This works in Angband because the rewards deeper in the dungeon are progressively more valuable than earlier in the game and so it is always worthwhile going deeper even as the risks escalate. Similar behaviour occurs in Left4Dead, where quickly running through a level is almost always a more effective technique than going out of the way to find the limited additional resources hidden on the map.
On the face of it, exploiting is grinding like behaviour: techniques from Angband such as worm farming to quickly gain experience through killing a self-replicating monster strongly resemble grinding monsters for experience in MMORPGs. But what distinguishes exploiting from grinding is two-fold: limitation of exploitable resources and permadeath.
Grinding in a game with permadeath still has an element of risk - that of dying through boredom or statistical happenstance. At any point in time, there should be a non-zero chance that the player will die, and lose all the effort accumulated through relatively safe resource accumulation. More importantly, any time spent grinding at an early phase of the game, is time wasted not playing at the maximum level of reward vs. risk later in the game.
This is a design balancing act: the player must be made aware that progression escalates reward as well as risk, as well as ensuring that the player is never able to accumulate all the necessary resources required to win the game through grinding. The balance in Angband is maintained by preventing the player from grinding unlimited resources for equipment, and ensuring that a player with maximum experience but no equipment will quickly die. (This is not quite true: the technique of stair scumming allows equipment grinding, but an honour system encourages the Angband community not to take advantage of this.) The use of explicit timers, such as food in Rogue, and the ghost in Spelunky, can also ensure that the player is pushed onwards instead of grinding any exploitable situation they find.
Permadeath adds another interesting facet of the exploitation vs. evasion and progression vs. grinding balance. Provided progression through the game brings greater rewards, and the player is able to evade threats at the current level of risk, there is no incentive not to progress to a higher risk area. The rewards are comparatively higher for same the time investment in the game, and the increased risk will either be successfully evaded or result in permadeath, which is the most time efficient way of highlighting the player has judged the level of risk incorrectly.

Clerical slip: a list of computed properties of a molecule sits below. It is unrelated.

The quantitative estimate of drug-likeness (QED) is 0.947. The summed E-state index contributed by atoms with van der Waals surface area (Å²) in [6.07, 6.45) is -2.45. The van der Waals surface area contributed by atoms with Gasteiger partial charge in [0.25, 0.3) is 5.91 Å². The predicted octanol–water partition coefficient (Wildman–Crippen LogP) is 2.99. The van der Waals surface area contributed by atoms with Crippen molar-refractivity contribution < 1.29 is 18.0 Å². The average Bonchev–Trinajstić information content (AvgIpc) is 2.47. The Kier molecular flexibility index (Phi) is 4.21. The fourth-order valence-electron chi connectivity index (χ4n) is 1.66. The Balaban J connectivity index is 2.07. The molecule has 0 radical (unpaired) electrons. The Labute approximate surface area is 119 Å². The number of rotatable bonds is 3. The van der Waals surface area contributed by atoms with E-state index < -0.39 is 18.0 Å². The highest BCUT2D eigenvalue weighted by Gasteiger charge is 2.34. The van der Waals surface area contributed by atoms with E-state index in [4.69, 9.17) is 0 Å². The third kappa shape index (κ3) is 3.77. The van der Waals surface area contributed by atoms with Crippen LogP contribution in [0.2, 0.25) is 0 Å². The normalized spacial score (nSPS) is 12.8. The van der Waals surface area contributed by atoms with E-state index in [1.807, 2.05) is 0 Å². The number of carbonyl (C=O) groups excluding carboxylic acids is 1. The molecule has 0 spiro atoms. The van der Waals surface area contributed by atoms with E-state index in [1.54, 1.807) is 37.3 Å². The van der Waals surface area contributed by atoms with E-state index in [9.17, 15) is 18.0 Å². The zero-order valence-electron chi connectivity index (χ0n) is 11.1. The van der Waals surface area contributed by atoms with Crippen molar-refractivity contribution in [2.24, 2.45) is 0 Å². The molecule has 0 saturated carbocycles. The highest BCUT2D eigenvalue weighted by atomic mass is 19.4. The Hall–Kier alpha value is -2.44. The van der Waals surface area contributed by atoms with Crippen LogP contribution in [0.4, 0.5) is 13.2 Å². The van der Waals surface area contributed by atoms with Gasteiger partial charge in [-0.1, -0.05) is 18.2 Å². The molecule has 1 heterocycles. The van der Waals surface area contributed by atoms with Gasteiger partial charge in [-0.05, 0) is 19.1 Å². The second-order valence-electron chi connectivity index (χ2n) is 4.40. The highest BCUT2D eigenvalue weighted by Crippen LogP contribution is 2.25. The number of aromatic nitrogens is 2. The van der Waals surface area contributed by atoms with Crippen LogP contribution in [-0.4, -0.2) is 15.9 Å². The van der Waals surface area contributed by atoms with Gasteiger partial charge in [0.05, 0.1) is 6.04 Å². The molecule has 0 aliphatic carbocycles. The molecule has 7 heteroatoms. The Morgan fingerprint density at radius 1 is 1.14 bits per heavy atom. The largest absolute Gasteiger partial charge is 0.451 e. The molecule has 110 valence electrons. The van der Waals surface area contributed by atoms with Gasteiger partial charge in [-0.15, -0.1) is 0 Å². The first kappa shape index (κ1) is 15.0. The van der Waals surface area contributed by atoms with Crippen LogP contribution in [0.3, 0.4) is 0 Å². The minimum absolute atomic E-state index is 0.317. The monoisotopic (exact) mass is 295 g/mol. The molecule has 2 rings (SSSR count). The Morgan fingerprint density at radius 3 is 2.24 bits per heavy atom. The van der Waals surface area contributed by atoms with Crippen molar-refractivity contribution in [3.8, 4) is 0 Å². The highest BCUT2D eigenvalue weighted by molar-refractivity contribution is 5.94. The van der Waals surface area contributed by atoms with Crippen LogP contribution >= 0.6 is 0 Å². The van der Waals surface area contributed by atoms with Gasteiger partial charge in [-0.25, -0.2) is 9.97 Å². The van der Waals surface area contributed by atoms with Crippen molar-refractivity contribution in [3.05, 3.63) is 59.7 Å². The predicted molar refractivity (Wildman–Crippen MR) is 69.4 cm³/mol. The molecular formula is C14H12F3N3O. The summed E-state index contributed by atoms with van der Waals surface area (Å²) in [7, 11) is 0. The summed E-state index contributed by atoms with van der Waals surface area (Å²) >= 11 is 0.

So the design incentive appears to be to be to allow the player to progress through the game relatively easily, stopping off at points determined by the player to acquire the resources needed to survive at all in the next region of escalated risk. In Angband, this is summarised ironically as:
1. Visit general store
2. Buy Lantern
3. Kill Morgoth
because of the lack of fix requirements to complete the game.
Randomized levels require some form of grinding be present in order to guarantee the game is winnable. This is because the player may experience either a resource poor series of levels or a string of bad luck which depletes a high level of resource, through no fault of their own. The extent to which grinding allows the player to alleviate this bad luck is another design decision. It may be that some games are unwinnable is a viable choice here. At the same time, emergent game play through object interaction maximises the chance the player will have some resource available to counter any randomized situation that they find themselves in.
At any point in time, the player is faced with the decision of fight or run. This is answered by a careful weighing of the odds, what resources does the player currently have, what is known about those resources, and what threats are known and unknown. Information becomes a precious commodity in a game with randomized levels, and permadeath is used during the learning phase of the game to provide a final lesson in determining if the player understands all the variables of every situation they find themselves in. Once the player understands the game well enough to win it, permadeath is a final backstop to the ever tightening vice between progression and risk, one technique of ensuring that the player does not endlessly loop in a grind.
The question becomes, is this process of learning worthwhile? Is an intuitive understanding of multivariate analysis over a complex risk topology subsumed into a flight or fight instinct something worth playing? Whether this is true is beyond the scope of this article, but I would argue that this skill is something that makes us human.
[Andrew Doull is an IT manager from New Zealand, now based in Sydney, who spends his free time developing Unangband, a rogue-like game, and blogging at Ascii Dreams.]